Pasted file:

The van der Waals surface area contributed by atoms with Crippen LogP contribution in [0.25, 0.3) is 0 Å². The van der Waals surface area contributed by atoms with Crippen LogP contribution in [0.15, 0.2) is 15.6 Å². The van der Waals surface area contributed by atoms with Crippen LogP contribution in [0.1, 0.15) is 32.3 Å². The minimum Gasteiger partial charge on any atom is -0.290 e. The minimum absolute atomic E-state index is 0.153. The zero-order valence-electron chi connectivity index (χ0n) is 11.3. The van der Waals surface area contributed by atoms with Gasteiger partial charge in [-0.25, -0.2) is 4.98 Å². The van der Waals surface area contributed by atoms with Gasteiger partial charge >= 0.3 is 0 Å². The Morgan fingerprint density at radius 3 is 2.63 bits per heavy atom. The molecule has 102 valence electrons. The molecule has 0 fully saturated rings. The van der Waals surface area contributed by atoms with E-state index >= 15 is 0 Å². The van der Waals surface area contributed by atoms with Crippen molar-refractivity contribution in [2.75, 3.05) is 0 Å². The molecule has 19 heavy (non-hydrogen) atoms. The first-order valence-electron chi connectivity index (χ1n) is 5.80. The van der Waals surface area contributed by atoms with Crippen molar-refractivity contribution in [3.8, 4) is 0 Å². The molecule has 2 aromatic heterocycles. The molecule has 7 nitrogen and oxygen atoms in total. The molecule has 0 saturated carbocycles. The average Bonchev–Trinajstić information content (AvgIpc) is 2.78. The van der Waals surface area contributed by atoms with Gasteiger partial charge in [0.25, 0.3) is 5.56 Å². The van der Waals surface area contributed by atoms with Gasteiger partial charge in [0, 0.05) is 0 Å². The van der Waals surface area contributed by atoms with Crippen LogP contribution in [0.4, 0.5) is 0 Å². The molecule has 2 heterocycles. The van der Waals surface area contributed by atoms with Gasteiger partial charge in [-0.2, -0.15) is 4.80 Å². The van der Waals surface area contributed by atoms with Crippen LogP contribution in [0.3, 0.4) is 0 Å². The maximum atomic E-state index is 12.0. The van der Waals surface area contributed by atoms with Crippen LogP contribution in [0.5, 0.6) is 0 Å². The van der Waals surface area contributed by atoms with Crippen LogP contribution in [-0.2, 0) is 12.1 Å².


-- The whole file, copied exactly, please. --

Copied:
The van der Waals surface area contributed by atoms with Crippen LogP contribution in [0.25, 0.3) is 0 Å². The van der Waals surface area contributed by atoms with Crippen LogP contribution in [0.15, 0.2) is 15.6 Å². The van der Waals surface area contributed by atoms with Crippen LogP contribution in [0.1, 0.15) is 32.3 Å². The minimum Gasteiger partial charge on any atom is -0.290 e. The minimum absolute atomic E-state index is 0.153. The zero-order valence-electron chi connectivity index (χ0n) is 11.3. The van der Waals surface area contributed by atoms with Gasteiger partial charge in [-0.25, -0.2) is 4.98 Å². The van der Waals surface area contributed by atoms with Gasteiger partial charge >= 0.3 is 0 Å². The Morgan fingerprint density at radius 3 is 2.63 bits per heavy atom. The molecule has 102 valence electrons. The molecule has 0 fully saturated rings. The van der Waals surface area contributed by atoms with E-state index >= 15 is 0 Å². The van der Waals surface area contributed by atoms with Crippen molar-refractivity contribution in [2.75, 3.05) is 0 Å². The molecule has 19 heavy (non-hydrogen) atoms. The first-order valence-electron chi connectivity index (χ1n) is 5.80. The van der Waals surface area contributed by atoms with Crippen molar-refractivity contribution in [3.8, 4) is 0 Å². The molecule has 2 aromatic heterocycles. The molecule has 7 nitrogen and oxygen atoms in total. The molecule has 0 saturated carbocycles. The average Bonchev–Trinajstić information content (AvgIpc) is 2.78. The van der Waals surface area contributed by atoms with Gasteiger partial charge in [0.25, 0.3) is 5.56 Å². The van der Waals surface area contributed by atoms with Gasteiger partial charge in [0, 0.05) is 0 Å². The van der Waals surface area contributed by atoms with Crippen LogP contribution in [0.4, 0.5) is 0 Å². The molecule has 2 heterocycles. The van der Waals surface area contributed by atoms with Gasteiger partial charge in [-0.2, -0.15) is 4.80 Å². The van der Waals surface area contributed by atoms with Crippen LogP contribution in [0.3, 0.4) is 0 Å². The maximum atomic E-state index is 12.0. The van der Waals surface area contributed by atoms with Crippen LogP contribution in [0.5, 0.6) is 0 Å². The van der Waals surface area contributed by atoms with Crippen LogP contribution in [-0.2, 0) is 12.1 Å².